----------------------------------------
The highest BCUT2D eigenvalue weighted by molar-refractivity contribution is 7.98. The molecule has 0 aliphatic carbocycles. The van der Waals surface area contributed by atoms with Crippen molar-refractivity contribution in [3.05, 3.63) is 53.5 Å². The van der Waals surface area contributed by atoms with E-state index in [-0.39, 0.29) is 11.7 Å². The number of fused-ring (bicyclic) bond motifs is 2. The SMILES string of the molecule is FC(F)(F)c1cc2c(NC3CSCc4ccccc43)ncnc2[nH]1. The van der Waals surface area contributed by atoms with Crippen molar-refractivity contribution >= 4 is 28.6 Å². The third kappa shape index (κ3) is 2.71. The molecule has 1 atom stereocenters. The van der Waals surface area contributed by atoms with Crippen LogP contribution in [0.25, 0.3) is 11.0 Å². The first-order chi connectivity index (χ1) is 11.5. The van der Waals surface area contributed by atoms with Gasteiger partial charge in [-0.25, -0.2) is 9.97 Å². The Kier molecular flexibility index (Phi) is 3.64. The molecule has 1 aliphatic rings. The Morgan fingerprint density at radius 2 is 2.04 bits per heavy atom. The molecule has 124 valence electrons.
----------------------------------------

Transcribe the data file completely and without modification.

The highest BCUT2D eigenvalue weighted by molar-refractivity contribution is 7.98. The molecule has 0 aliphatic carbocycles. The van der Waals surface area contributed by atoms with Crippen molar-refractivity contribution in [3.05, 3.63) is 53.5 Å². The van der Waals surface area contributed by atoms with E-state index in [-0.39, 0.29) is 11.7 Å². The number of fused-ring (bicyclic) bond motifs is 2. The SMILES string of the molecule is FC(F)(F)c1cc2c(NC3CSCc4ccccc43)ncnc2[nH]1. The van der Waals surface area contributed by atoms with Crippen molar-refractivity contribution >= 4 is 28.6 Å². The third kappa shape index (κ3) is 2.71. The molecule has 1 atom stereocenters. The van der Waals surface area contributed by atoms with Crippen LogP contribution in [0.25, 0.3) is 11.0 Å². The first-order chi connectivity index (χ1) is 11.5. The van der Waals surface area contributed by atoms with Gasteiger partial charge in [-0.25, -0.2) is 9.97 Å². The Kier molecular flexibility index (Phi) is 3.64. The molecule has 1 aliphatic rings. The Morgan fingerprint density at radius 2 is 2.04 bits per heavy atom. The molecule has 124 valence electrons.